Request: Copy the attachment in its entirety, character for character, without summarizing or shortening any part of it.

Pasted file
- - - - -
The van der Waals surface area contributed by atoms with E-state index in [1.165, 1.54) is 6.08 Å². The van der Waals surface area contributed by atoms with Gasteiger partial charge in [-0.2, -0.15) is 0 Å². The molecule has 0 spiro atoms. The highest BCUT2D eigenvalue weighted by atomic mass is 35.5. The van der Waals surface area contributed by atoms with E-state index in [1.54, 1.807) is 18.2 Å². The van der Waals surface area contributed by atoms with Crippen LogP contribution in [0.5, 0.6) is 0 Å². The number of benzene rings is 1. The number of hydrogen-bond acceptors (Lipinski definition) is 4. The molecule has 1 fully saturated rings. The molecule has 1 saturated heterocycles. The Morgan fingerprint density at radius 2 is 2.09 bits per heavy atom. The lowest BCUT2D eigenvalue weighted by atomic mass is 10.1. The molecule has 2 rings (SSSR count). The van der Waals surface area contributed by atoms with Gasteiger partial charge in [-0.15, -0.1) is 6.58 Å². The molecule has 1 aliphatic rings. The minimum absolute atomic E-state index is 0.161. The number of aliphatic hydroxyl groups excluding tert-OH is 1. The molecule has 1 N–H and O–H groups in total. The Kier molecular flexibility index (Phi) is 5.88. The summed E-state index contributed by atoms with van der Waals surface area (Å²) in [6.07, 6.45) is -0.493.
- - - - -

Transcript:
The van der Waals surface area contributed by atoms with E-state index in [1.165, 1.54) is 6.08 Å². The van der Waals surface area contributed by atoms with Gasteiger partial charge in [-0.2, -0.15) is 0 Å². The molecule has 0 spiro atoms. The highest BCUT2D eigenvalue weighted by atomic mass is 35.5. The van der Waals surface area contributed by atoms with E-state index in [1.54, 1.807) is 18.2 Å². The van der Waals surface area contributed by atoms with Crippen LogP contribution in [0.5, 0.6) is 0 Å². The number of benzene rings is 1. The number of hydrogen-bond acceptors (Lipinski definition) is 4. The molecule has 1 fully saturated rings. The molecule has 1 saturated heterocycles. The Morgan fingerprint density at radius 2 is 2.09 bits per heavy atom. The lowest BCUT2D eigenvalue weighted by atomic mass is 10.1. The molecule has 2 rings (SSSR count). The van der Waals surface area contributed by atoms with Gasteiger partial charge in [-0.15, -0.1) is 6.58 Å². The molecule has 1 aliphatic rings. The minimum absolute atomic E-state index is 0.161. The number of aliphatic hydroxyl groups excluding tert-OH is 1. The molecule has 1 N–H and O–H groups in total. The Kier molecular flexibility index (Phi) is 5.88. The summed E-state index contributed by atoms with van der Waals surface area (Å²) in [6.07, 6.45) is -0.493.